Many thanks to those of you who filled out our recent reader survey. Here's what we learned from your answers, and what we're doing to address your feedback.

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Dear readers,

We recently sent you a survey, asking you to tell us about yourselves and what you think about Education Lab. Many thanks to the 276 of you who answered. While you’re a small percent of our readers, we appreciate the honest, constructive criticism that will help us improve. Here are some of the highlights of what you said:

Who are our readers?
Most of the readers who responded to the survey identified themselves as parents (39%) or teachers (21%).  Thirty-seven percent identified as both. Most of the others — 22 percent of the total — said they have worked in an education-related field at some point in their careers. We also heard from a number of people who identify as “concerned citizens and taxpayers.” Most of the parent-respondents (51%) have students in grades K-12, and we attract some who have children in college. Most also live in the Seattle/Puget Sound area. The vast majority are white (77%) and a smaller percentage are Asian (7%) or other (11%). More than half read local education news daily (66%) and about a third read it occasionally (32%).

What would you like to see Education Lab offer?
Nearly half the respondents would like to see Education Lab offer a weekly newsletter. (We launched our first one a few weeks ago. E-mail us at edlab@seattletimes.com to sign up for it.) You’re also interested in more explanations of education practices in Washington state, more guest essays from the community and an online community calendar.

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What kinds of questions do you want us to answer?
The top three mentioned:
— What is being done to combat the achievement gap?
— How does school funding work in Washington?
— What are the most effective ways for schools and families to work together?

We’re planning to focus on education funding during the legislative session, and we will continue to make the achievement gap and family-school relations priorities in 2016.

What of impact do you think we have?
The top three answers:
— Helps the public understand education issues.
— Informs the public.
— Makes education issues accessible/interesting to those without a connection to education.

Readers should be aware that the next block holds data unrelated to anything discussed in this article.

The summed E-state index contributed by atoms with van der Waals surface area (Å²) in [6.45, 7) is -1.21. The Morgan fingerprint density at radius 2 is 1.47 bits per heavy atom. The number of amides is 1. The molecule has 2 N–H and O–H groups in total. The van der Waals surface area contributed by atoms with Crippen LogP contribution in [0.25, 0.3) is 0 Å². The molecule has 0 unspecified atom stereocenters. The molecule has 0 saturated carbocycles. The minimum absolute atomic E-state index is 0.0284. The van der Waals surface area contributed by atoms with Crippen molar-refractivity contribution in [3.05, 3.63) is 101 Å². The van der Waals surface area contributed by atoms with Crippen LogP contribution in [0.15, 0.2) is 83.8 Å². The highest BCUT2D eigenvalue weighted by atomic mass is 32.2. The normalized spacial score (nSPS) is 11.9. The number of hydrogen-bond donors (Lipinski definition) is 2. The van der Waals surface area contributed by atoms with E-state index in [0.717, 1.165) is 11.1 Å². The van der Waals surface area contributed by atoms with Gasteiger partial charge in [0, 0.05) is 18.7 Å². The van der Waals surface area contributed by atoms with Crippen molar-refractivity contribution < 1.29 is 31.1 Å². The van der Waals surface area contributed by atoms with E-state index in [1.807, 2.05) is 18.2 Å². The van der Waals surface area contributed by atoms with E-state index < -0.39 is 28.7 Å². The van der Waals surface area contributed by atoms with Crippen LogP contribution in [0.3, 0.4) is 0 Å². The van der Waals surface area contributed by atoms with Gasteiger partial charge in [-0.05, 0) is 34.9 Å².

Why do you read Education Lab?
Many of you said you read Education Lab because you care about and want to keep up on local education issues, because you have children in public schools and/or have a strong interest in what happens in classrooms. Here a quote that echos what we heard from many of you: “I like Education Lab stories because they’re in-depth and they don’t only focus on the negative aspects of education.”

How can we improve?
Some of you said you wanted us to write more stories that highlight the voice of teachers and the hard work they do. Some of you also want us to take a deeper look at the state’s education systems and bureaucracies, and hold those powers accountable. Some of you want more opportunities to come together and have conversations about education. (In case you haven’t seen it yet, check out our Ignite Education Lab event happening at Town Hall Seattle next month. There’s still time to make a pitch to present at the event!)

Some of you also told us that you think Education Lab is biased because the project receives funding from the Bill & Melinda Gates Foundation. While we understand the concerns about that grant, we do retain full editorial independence, making all the decisions about what to cover. More on the grant and how it came about can be found here.

What are we going to do with all this information?
We can’t say it enough: Thank you for taking the time to thoughtfully think through Education Lab’s strengths and weaknesses. We’ll continue to do the same and, in the meantime, plan to take a few first steps to address some of your feedback.

One idea we’ve considered is having a meeting at our office open to anyone who would like to attend. We would invite readers to offer feedback on our coverage and tell us about stories in their communities that are not being covered.  We envision it as a candid, two-way conversation between you and our Education Lab team. If you’d be interested in attending a meeting like this or have other ideas for how we can be more transparent about our reporting decisions, please email edlab@seattletimes.com to let us know.

Another thing we’ve done is create a Reader Advisory Board. We realize it’s unrealistic to constantly ask all of you to give us feedback, but we think it’s important to regularly hear from readers in communities we are trying to reach. So we’ve invited eight people from the education community who have graciously agreed to attend at least two in-person meetings this year. We hope to expand this group over time.

Carlina Brown-Banks is a parent engagement coordinator for the Road Map Project.

Kristin Leong is a public speaker, writer, and a teacher leader with the Puget Sound Educational Service District.

Drego Little teaches literature and writing for the Rainier Scholars program and Matteo Ricci College at Seattle University.

Sharonne Navas is the co-founder and executive director of the Equity in Education Coalition.

Cathy Liu Scott is a long-time community organizer, trainer and facilitator, and currently Partnerships Director of the Washington Family & Community Engagement Trust

Erin Okuno is the executive director at Southeast Seattle Education Coalition.

Adel Sefrioui is the founder and executive director or Excel Charter School.

Adie Simmons is the founder and president of the Washington Family & Community Engagement Trust and former director of the Governor’s Office of the Education Ombuds.

Dexter Tang is a student at the University of Washington and former student representative on the Seattle School Board.